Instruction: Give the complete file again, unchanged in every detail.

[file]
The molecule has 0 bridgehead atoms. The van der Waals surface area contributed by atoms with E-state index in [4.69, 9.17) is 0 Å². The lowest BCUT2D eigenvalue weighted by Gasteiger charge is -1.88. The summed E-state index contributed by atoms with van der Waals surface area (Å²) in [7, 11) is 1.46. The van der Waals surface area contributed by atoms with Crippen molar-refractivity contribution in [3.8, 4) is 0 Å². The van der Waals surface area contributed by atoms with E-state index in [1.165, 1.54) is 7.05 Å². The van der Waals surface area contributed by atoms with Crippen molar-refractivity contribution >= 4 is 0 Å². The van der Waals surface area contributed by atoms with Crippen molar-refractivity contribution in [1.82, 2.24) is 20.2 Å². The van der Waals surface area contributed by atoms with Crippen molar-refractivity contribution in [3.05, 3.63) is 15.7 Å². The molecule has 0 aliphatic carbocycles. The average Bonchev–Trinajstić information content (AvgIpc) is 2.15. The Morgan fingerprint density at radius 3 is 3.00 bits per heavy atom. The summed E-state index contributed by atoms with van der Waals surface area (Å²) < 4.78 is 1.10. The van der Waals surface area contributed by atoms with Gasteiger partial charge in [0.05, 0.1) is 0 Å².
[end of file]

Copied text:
The molecule has 0 bridgehead atoms. The van der Waals surface area contributed by atoms with E-state index in [4.69, 9.17) is 0 Å². The lowest BCUT2D eigenvalue weighted by Gasteiger charge is -1.88. The summed E-state index contributed by atoms with van der Waals surface area (Å²) in [7, 11) is 1.46. The van der Waals surface area contributed by atoms with Crippen molar-refractivity contribution in [3.8, 4) is 0 Å². The van der Waals surface area contributed by atoms with E-state index in [1.165, 1.54) is 7.05 Å². The van der Waals surface area contributed by atoms with Crippen molar-refractivity contribution >= 4 is 0 Å². The van der Waals surface area contributed by atoms with Crippen molar-refractivity contribution in [1.82, 2.24) is 20.2 Å². The van der Waals surface area contributed by atoms with Crippen molar-refractivity contribution in [3.05, 3.63) is 15.7 Å². The molecule has 0 aliphatic carbocycles. The average Bonchev–Trinajstić information content (AvgIpc) is 2.15. The Morgan fingerprint density at radius 3 is 3.00 bits per heavy atom. The summed E-state index contributed by atoms with van der Waals surface area (Å²) < 4.78 is 1.10. The van der Waals surface area contributed by atoms with Gasteiger partial charge in [0.05, 0.1) is 0 Å².